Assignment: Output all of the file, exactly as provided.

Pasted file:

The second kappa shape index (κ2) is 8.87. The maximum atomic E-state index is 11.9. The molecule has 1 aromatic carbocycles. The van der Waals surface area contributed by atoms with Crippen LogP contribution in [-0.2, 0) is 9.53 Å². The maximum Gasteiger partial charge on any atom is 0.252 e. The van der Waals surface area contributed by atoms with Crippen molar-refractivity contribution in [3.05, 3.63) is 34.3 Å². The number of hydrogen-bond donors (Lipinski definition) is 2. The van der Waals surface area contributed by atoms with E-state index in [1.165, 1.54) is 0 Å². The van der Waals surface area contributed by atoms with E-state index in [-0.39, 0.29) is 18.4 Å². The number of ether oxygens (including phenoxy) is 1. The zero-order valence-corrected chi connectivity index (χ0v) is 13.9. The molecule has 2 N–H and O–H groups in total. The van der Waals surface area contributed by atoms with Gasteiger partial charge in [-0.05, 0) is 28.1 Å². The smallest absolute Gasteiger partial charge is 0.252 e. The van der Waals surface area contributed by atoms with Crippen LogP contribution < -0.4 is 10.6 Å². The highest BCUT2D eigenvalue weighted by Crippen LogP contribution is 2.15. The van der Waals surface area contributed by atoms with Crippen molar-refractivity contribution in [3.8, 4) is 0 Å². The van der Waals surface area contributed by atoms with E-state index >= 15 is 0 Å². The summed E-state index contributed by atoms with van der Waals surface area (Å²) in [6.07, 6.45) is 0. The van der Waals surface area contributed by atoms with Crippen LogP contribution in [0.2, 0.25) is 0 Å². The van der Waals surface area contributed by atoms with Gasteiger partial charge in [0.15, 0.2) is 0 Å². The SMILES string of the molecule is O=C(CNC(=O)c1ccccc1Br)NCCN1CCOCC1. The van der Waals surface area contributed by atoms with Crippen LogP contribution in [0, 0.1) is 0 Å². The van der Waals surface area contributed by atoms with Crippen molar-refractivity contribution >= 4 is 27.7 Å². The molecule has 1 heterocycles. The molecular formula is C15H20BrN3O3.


The second kappa shape index (κ2) is 8.87. The maximum atomic E-state index is 11.9. The molecule has 1 aromatic carbocycles. The van der Waals surface area contributed by atoms with Crippen LogP contribution in [-0.2, 0) is 9.53 Å². The maximum Gasteiger partial charge on any atom is 0.252 e. The van der Waals surface area contributed by atoms with Crippen molar-refractivity contribution in [3.05, 3.63) is 34.3 Å². The number of hydrogen-bond donors (Lipinski definition) is 2. The van der Waals surface area contributed by atoms with E-state index in [1.165, 1.54) is 0 Å². The van der Waals surface area contributed by atoms with E-state index in [-0.39, 0.29) is 18.4 Å². The number of ether oxygens (including phenoxy) is 1. The zero-order valence-corrected chi connectivity index (χ0v) is 13.9. The molecule has 2 N–H and O–H groups in total. The van der Waals surface area contributed by atoms with Gasteiger partial charge in [-0.05, 0) is 28.1 Å². The smallest absolute Gasteiger partial charge is 0.252 e. The van der Waals surface area contributed by atoms with Crippen LogP contribution < -0.4 is 10.6 Å². The highest BCUT2D eigenvalue weighted by Crippen LogP contribution is 2.15. The van der Waals surface area contributed by atoms with Crippen molar-refractivity contribution in [3.8, 4) is 0 Å². The van der Waals surface area contributed by atoms with E-state index >= 15 is 0 Å². The summed E-state index contributed by atoms with van der Waals surface area (Å²) in [6.07, 6.45) is 0. The van der Waals surface area contributed by atoms with Crippen LogP contribution in [0.2, 0.25) is 0 Å². The van der Waals surface area contributed by atoms with Gasteiger partial charge in [0.15, 0.2) is 0 Å². The SMILES string of the molecule is O=C(CNC(=O)c1ccccc1Br)NCCN1CCOCC1. The van der Waals surface area contributed by atoms with Crippen LogP contribution in [0, 0.1) is 0 Å². The van der Waals surface area contributed by atoms with Crippen molar-refractivity contribution >= 4 is 27.7 Å². The molecule has 1 heterocycles. The molecular formula is C15H20BrN3O3.